We investigated the halogen (Cl, F, Br, and I) chemistry of serpentinites that record progressive dehydration during subduction from shallow oceanic environments via increased pressure and temperature conditions to complete breakdown of antigorite. The aim is to evaluate the relevance of serpentinites for halogen recycling in subduction zones and for deep mantle recharge of these elements. The halogen compositions of the analyzed samples indicate input from seawater and sedimentary sources during initial serpentinization of either subducting lithospheric mantle during slab bending or forearc mantle by uprising slab fluids. During the first dehydration stage (antigorite+brucite→olivine+H2O), fluids with high Br/Cl and I/Cl ratios are released resulting in residual serpentinites with lower Br/Cl and I/Cl ratios. Veins associated with this event and with the final antigorite breakdown (antigorite→olivine+orthopyroxene+H2O) show higher halogen ratios compared to their adjacent wall rocks, and they are similar to those found in arc volcanoes (F/Cl and I/Cl between ca. 0.083-1.5, and ca. 0.00038-0.0013, respectively). All measured deserpentinization samples show a narrow range in δ37Cl values (between -0.42‰ and +0.92‰) overlapping the δ37Cl values of seafloor serpentinites and confirming that no significant Cl isotope fractionation occurs during subduction dehydration of serpentinites. Our findings document the conservative behavior of halogens during subduction. Mass balance constraints reveal that serpentinites strongly control the halogen chemistry of deep subduction zone fluids and that descent of rock residues after deserpentinization strongly affects the halogen budget of the mantle.

Dehydration of subducting serpentinite: Implications for halogen mobility in subduction zones and the deep halogen cycle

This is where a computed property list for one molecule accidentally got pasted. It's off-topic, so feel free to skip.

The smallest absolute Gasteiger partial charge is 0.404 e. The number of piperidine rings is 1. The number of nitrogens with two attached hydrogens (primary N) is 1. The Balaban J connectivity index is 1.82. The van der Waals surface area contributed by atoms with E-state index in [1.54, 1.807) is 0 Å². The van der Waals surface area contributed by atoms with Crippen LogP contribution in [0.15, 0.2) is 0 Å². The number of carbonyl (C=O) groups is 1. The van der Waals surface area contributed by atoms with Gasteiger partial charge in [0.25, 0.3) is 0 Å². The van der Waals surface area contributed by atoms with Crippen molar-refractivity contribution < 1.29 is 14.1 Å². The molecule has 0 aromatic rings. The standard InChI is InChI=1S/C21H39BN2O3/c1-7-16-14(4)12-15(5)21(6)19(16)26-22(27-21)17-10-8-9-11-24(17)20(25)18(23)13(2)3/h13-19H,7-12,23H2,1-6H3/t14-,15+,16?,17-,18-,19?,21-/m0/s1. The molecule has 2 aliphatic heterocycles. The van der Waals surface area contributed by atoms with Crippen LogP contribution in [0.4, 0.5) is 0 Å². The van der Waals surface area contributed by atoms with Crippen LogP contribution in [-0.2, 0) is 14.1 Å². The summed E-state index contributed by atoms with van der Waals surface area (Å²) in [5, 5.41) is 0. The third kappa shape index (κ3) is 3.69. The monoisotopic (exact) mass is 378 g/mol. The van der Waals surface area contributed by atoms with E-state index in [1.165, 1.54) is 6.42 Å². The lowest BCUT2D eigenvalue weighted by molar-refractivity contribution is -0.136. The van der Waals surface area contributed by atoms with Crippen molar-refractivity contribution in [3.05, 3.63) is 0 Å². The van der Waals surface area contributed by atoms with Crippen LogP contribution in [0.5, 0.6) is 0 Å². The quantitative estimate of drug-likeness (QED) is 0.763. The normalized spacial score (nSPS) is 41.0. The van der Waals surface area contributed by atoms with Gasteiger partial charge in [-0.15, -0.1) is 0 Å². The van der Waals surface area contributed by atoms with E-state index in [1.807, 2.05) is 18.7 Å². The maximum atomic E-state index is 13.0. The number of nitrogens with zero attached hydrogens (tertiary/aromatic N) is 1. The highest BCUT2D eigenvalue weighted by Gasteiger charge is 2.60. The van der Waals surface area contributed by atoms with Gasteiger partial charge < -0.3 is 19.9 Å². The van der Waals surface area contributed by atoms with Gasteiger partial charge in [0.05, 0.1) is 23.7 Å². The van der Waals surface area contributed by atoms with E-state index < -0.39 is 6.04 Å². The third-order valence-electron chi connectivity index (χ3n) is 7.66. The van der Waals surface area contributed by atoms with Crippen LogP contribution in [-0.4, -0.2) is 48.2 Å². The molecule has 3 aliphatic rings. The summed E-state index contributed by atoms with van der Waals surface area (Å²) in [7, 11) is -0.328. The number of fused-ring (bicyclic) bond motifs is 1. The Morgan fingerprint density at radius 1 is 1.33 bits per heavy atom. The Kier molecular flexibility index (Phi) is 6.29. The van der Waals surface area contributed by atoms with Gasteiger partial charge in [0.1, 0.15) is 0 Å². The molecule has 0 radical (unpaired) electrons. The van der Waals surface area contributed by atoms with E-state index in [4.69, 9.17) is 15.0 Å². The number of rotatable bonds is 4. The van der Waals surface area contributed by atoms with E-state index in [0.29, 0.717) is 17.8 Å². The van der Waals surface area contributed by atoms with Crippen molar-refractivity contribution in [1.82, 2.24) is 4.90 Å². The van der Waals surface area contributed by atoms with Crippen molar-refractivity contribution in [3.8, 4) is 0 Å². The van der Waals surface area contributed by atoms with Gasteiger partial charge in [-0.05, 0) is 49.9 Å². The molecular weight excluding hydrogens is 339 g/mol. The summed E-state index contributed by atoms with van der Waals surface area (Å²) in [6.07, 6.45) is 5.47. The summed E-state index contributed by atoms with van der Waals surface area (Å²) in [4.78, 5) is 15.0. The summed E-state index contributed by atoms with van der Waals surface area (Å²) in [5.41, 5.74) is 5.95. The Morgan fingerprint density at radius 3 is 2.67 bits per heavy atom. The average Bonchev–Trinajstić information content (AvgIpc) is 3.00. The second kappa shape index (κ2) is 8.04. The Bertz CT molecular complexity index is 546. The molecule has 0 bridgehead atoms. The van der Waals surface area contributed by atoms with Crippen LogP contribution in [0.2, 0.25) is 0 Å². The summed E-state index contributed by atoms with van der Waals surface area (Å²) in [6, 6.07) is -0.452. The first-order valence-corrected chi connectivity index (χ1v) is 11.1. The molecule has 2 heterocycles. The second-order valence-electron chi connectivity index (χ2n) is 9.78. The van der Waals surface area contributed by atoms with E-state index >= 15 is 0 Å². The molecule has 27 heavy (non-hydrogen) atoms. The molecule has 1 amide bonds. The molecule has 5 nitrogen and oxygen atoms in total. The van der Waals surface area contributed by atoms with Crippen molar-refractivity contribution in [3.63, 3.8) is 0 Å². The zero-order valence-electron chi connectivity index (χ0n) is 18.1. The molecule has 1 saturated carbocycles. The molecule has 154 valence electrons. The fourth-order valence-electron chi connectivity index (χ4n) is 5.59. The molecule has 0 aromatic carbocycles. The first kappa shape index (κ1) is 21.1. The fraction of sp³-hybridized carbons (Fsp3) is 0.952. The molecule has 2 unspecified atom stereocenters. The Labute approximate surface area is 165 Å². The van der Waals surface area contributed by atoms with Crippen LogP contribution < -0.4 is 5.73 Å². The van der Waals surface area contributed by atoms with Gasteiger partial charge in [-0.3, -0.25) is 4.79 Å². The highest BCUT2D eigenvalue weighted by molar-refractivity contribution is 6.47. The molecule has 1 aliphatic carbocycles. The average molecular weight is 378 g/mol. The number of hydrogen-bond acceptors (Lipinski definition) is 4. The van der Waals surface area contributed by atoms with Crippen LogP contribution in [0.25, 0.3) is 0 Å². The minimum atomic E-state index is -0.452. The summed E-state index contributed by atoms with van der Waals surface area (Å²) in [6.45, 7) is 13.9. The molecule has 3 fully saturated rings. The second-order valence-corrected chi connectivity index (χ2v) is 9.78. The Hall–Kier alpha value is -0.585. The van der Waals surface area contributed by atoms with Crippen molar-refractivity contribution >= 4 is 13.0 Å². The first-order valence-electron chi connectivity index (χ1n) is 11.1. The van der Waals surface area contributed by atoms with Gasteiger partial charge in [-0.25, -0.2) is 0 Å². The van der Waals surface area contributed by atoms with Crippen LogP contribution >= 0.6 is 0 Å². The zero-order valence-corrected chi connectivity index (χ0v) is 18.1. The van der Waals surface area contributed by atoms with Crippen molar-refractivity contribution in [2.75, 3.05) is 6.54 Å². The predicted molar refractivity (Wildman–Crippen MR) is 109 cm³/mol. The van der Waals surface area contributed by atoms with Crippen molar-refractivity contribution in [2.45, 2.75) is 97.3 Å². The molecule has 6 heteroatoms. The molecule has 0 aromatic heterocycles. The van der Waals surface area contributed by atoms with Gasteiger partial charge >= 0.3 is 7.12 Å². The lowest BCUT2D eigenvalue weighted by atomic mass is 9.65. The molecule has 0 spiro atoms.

SCAMBELLURI, MARCO;
2011

Abstract

We investigated the halogen (Cl, F, Br, and I) chemistry of serpentinites that record progressive dehydration during subduction from shallow oceanic environments via increased pressure and temperature conditions to complete breakdown of antigorite. The aim is to evaluate the relevance of serpentinites for halogen recycling in subduction zones and for deep mantle recharge of these elements. The halogen compositions of the analyzed samples indicate input from seawater and sedimentary sources during initial serpentinization of either subducting lithospheric mantle during slab bending or forearc mantle by uprising slab fluids. During the first dehydration stage (antigorite+brucite→olivine+H2O), fluids with high Br/Cl and I/Cl ratios are released resulting in residual serpentinites with lower Br/Cl and I/Cl ratios. Veins associated with this event and with the final antigorite breakdown (antigorite→olivine+orthopyroxene+H2O) show higher halogen ratios compared to their adjacent wall rocks, and they are similar to those found in arc volcanoes (F/Cl and I/Cl between ca. 0.083-1.5, and ca. 0.00038-0.0013, respectively). All measured deserpentinization samples show a narrow range in δ37Cl values (between -0.42‰ and +0.92‰) overlapping the δ37Cl values of seafloor serpentinites and confirming that no significant Cl isotope fractionation occurs during subduction dehydration of serpentinites. Our findings document the conservative behavior of halogens during subduction. Mass balance constraints reveal that serpentinites strongly control the halogen chemistry of deep subduction zone fluids and that descent of rock residues after deserpentinization strongly affects the halogen budget of the mantle.
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Utilizza questo identificativo per citare o creare un link a questo documento: https://hdl.handle.net/11567/275998
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